Oat flour is a great substitution for wheat flour that you can easily make with an ingredient you likely have in the cupboard: oats! This whole grain is naturally gluten-free, full of fibre and has many vitamins and minerals. Oats are also an environmentally-friendly choice.
This article is part of the plastic-free food essentials series:
Why oats are a sustainable choice
A lesser-known benefit of oats is their sustainable credentials. Oats are a low-input crop and require fewer resources to grow and produce than other crops. They have a long shelf-life and are available in many bulk stores. Oats require much less water to grow than almonds and rarely require shipping from tropical areas as coconuts do.
Meanwhile, creating demand for other grains in an agribusiness industry that focuses on the monoculture farming of corn and soy is important. Substituting bacon, eggs and avocado for a nutritious bowl of oatmeal porridge with a scoop of vegan protein powder or a handful of nuts saves the planet an immense amount of resources.
Another positive is that oats are generally grown in cooler regions and, therefore, aren’t associated with deforestation in developing countries. More than half of oats currently grown are fed to animals, so if more people switch to plant-based meals, there is already plenty to go around!
Why you should cook with oat flour
Oat flour is an easy substitution for less common and more expensive flours such as almond flour, potato starch or gluten-free flour. It’s also less dense than wheat flour, making for a light and fluffy texture when it comes to baking. Oat flour can also be used as a thickening agent in sauces, liquids and other recipes in place of cornflour, tapioca flour and arrowroot powder.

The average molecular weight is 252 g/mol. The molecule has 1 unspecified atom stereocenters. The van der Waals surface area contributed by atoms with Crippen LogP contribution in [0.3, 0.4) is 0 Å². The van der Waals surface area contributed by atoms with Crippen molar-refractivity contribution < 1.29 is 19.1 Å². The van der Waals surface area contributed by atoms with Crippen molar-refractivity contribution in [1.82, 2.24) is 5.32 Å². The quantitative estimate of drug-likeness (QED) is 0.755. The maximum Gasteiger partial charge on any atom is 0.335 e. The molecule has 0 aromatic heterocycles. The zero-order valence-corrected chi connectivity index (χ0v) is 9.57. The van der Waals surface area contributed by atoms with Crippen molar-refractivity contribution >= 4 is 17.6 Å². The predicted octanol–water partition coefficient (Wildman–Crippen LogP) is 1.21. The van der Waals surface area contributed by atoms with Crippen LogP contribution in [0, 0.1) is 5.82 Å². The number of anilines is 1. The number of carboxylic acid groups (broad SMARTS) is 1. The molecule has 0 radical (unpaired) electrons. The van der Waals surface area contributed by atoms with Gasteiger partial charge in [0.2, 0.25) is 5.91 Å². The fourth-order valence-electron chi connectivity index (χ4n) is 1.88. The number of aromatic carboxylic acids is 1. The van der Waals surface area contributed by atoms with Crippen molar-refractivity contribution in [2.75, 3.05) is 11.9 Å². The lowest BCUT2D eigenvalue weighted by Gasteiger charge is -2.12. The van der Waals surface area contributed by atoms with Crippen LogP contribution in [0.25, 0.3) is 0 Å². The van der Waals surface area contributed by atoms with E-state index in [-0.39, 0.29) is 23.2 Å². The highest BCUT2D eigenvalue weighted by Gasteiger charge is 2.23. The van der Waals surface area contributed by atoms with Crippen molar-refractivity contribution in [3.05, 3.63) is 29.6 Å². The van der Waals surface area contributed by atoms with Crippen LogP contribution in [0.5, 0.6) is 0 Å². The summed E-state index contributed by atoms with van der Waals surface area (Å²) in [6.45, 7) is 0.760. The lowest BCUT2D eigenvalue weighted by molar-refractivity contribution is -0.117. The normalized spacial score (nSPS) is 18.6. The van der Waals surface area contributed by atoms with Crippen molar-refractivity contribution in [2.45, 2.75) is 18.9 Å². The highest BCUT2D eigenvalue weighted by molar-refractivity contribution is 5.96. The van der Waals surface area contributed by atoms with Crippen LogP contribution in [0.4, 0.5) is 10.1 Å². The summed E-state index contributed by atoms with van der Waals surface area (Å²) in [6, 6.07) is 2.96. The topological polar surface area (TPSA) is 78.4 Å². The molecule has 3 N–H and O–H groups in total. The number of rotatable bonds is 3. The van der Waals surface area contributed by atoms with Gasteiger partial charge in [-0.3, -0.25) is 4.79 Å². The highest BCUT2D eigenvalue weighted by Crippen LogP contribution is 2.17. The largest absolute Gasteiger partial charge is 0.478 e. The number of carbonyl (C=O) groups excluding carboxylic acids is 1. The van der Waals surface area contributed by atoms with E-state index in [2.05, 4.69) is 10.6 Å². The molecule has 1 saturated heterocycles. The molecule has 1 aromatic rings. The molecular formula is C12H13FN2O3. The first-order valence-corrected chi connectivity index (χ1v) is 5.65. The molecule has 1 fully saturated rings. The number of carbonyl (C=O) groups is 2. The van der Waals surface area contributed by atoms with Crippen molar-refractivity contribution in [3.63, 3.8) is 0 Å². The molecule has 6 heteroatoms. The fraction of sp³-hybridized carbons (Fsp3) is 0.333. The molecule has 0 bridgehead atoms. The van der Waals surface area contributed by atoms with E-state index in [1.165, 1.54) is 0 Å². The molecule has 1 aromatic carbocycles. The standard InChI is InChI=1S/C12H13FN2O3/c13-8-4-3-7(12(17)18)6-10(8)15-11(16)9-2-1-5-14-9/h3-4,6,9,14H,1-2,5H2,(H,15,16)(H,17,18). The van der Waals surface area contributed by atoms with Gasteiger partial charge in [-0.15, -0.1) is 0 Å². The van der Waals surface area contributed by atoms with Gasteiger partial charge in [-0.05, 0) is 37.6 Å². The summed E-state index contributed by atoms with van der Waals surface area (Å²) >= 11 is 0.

The end product of using oat flour might not be exactly the same when substituting for other ingredients. Therefore, it’s up to you as the cook and the recipe you’re making as to whether oat flour will work. It can easily substitute wheat flour at a 1:1 or 1:3/4 ratio in most recipes.
How to make oat flour in one minute
Note: you generally end up with 3/4 of the volume of oat flour when ground down from whole oats. Start with 25% extra than is needed for your recipe – you can always grind more.
- Food processor or high-powered blender
- Baking powder (if making self-raising flour. 1 tsp baking powder per 1 cup of oat flour)
- Measure out the required amount of flour in whole oats and add 25% extra e.g. 1 cup of flour = 1 + 1/4 cup rolled oats.
- Add to a food processor or blender and grind for one minute. The texture will be similar to bread crumbs.
- If a finer texture is needed, grind for another minute. The texture will be similar to wholemeal flour (optional).
- If an even finer texture is needed, grind for another minute and sieve twice to remove larger pieces (optional).
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Zero waste ideas:
- Fine oat flour is only necessary for certain recipes. Don’t worry if the flour looks chunkier than wheat flour, especially when baking.
- If you sieve the oat flour to get a finer product, use the leftover chunks in a baking recipe, in your next bowl of oatmeal or as a homemade exfoliator.
No food processor? No worries
It’s a little more of an arm workout, but you can try:
- Finely chopping the oats with a sharp knife
- Grinding using a mortar and pestle